The first time I ever wrote a research paper was in the eleventh grade, back in 1982. Let us take a moment to think about how different it was then. I typed the paper on a typewriter. I had to leave space for the footnotes, which means I typed the same page multiple times.
When I was done with that laborious process and turned the paper in, I felt such a lightness and freedom.
I haven't ever felt that feeling in the same way again, but that doesn't keep me from expecting it. With this past week, which meant that I turned in grades for 3 online classes and finished up my administrator duties for Fall quarter, I expected that feeling too. But the finishing of each task just seems to bring more tasks--no time for euphoria.
Still I want to capture some of the highlights from this week while I still remember them:
--First, a funny moment. On Thursday morning, my spouse told me that he dreamed that I was pregnant. I said, "That would be a Christmas miracle indeed." I'm 49.5 years old, after all.
My spouse did an imitation of Abraham/Zachariah, those men in the Bible with wives who conceive long after the time it's possible: "What do you mean? My wife is old . . ." (imagine this said in a Yiddish accent).
I had spent the morning writing about Joseph and the Virgin Mary, so I was startled when he channeled Zachariah, not Joseph. A bit sobered, I said, "So, we're different characters in the Advent story now? Are we that old?" Yes. Yes we are.
--The graduation speeches Thursday night seemed more meaningful to me. The speakers focused on failure and on trying again. In some ways, not traditional speeches, but I appreciated the message. I feel like I'm surrounded by people with positive publication news, while I barely find time to write a bit here and there, much less send proposals out. I needed that message that just because I'm not successful now, it doesn't mean I'll never be successful.
--But I did untangle and reweave a part of my memoir/essay project that I had been dreading. It's the end of the book, where I talk about dead dictators and King Herod and inspirational leaders like Vaclav Havel and Nelson Mandela. The reweaving was not as hard as I thought it would be.
--Before graduation, I was talking to one of the artists at school. I had brought in some of my canvases to fill up the broad expanse of wall in my new office. I painted them in 1998, and part of me wondered if they're too old, if I should be hanging more recent work. Then I felt the despair of realizing that I'm not doing much in the way of visual arts these days--despair and a bit of self-castigation. So easy to slip into evil guidance counselor mode: "You're not living up to your full potential."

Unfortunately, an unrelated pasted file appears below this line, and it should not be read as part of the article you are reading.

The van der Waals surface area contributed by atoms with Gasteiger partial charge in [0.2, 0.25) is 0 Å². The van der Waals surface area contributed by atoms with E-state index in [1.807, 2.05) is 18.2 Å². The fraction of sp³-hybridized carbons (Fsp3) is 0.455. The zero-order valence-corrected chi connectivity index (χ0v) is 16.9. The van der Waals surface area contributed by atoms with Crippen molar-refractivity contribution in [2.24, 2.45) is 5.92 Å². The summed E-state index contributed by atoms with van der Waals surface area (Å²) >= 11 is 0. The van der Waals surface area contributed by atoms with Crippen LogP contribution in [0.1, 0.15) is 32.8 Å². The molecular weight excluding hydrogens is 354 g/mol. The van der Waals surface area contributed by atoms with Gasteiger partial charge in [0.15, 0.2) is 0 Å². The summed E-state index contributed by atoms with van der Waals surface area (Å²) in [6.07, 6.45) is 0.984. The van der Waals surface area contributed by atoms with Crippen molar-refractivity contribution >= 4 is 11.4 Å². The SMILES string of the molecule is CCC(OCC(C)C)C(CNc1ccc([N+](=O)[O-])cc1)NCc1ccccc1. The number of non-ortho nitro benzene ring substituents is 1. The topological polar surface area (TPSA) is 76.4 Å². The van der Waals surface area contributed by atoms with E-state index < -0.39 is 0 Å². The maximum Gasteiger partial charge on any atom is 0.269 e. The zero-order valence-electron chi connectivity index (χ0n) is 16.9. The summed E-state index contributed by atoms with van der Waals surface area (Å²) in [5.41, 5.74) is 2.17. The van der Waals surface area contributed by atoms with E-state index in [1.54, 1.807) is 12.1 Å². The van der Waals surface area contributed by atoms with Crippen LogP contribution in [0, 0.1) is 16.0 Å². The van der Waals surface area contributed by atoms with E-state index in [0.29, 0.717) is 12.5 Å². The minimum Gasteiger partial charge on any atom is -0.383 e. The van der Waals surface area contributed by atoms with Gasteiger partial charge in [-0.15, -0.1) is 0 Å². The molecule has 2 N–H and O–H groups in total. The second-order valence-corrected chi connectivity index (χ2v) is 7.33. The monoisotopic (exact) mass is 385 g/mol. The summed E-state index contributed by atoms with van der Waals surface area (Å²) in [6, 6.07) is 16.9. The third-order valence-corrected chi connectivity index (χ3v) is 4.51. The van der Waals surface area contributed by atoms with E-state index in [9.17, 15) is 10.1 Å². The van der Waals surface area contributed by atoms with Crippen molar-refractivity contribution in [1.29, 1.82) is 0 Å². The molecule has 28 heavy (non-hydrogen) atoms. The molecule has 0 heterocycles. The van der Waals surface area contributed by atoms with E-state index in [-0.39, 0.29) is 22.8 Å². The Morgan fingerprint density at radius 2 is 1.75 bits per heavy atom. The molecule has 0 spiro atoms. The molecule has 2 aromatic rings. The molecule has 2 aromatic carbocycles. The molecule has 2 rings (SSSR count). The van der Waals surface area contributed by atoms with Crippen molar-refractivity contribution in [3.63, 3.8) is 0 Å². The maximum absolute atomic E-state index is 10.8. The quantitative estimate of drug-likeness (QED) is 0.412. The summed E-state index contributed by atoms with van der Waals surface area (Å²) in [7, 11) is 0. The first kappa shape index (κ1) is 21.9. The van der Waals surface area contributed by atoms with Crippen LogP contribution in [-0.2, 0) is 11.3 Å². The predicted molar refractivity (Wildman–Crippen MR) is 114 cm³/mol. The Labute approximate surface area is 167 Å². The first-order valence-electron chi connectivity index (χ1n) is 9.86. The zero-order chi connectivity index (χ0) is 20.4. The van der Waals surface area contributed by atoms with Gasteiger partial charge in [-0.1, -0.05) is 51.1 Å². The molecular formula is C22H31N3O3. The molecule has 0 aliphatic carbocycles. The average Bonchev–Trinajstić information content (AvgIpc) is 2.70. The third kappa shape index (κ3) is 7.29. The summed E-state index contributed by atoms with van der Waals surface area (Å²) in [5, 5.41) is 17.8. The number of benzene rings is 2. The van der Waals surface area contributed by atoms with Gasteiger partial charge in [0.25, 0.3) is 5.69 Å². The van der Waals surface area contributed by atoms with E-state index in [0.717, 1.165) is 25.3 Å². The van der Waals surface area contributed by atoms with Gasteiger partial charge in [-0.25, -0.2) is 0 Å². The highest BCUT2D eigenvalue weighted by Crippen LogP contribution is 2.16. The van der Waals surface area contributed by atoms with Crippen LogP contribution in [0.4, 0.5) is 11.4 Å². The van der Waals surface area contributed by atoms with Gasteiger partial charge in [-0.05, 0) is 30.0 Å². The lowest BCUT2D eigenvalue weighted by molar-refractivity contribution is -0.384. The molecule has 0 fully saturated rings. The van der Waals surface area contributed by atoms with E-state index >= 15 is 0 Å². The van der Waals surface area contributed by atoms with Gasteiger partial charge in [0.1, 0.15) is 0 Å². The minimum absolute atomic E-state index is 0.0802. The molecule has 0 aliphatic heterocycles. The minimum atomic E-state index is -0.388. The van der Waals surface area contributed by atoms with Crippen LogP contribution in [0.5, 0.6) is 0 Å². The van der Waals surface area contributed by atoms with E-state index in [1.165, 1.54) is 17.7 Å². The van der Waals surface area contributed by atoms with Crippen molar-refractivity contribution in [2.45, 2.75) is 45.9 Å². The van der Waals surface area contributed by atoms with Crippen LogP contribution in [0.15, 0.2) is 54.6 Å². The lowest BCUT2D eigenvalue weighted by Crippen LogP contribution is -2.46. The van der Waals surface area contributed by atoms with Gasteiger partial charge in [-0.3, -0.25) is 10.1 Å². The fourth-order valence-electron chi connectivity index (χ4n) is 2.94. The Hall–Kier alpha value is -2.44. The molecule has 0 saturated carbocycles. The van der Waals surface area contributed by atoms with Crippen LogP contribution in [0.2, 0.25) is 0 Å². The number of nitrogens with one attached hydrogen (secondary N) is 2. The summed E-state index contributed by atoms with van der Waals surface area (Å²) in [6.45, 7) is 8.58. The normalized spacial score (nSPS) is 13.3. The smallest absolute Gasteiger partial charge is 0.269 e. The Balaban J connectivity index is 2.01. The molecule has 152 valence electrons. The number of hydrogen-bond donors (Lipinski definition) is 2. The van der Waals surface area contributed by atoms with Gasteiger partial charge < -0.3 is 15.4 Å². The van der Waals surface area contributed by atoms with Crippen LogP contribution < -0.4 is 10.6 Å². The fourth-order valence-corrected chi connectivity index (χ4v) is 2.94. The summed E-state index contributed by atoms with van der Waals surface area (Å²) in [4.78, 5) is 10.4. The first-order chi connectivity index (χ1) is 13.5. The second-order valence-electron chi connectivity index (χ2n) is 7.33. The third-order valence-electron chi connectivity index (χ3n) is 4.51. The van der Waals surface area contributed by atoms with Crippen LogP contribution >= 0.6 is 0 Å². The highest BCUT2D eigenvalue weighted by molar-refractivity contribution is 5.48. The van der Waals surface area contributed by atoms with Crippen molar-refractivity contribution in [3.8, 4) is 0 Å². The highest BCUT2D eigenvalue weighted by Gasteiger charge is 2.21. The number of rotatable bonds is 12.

Anyway, later in the day, when the artist was in my office, she asked about the canvases. She said, "That one is quite striking. You've really got something there." Here's a bit of what it looks like:
She didn't have to say something positive. Now I didn't expect her to tell me how awful a painter I am; she's not that kind of person. But the fact that she gave me some praise--well, that gave me hope that maybe all is not lost for me.
--I also had a colleague who told me that she assumed that I would be a dean some day, and then a higher position. That, too, cheered me. She looked in the direction of my bookcases and said, "I'm assuming that's what you want." I thought about talking about how I yearn for my poems to be showcased in a book with a spine. I thought about talking about my memoir/essay project and how I want to be my generation's Kathleen Norris--but then I'd have to explain who Kathleen Norris is. Instead I simply smiled and nodded.
--Most weeks I am very good at saying the time that it takes is the time that it takes in terms of my creative work. Will my work ever be known far and wide? Will I be seen as an important voice? I also think of doors that have opened that I couldn't have anticipated, like my blogging for Living Lutheran. So, I will keep my focus on the work and hope for the best.
--I am also aware that there are many people out there who would be envious of my other jobs: an administrator, an online teacher. I also take time to feel gratitude for those aspects of my life. After all, if I didn't have those, I'd likely be running myself ragged to pay the bills and have no time to write or paint or have much of a creative life at all.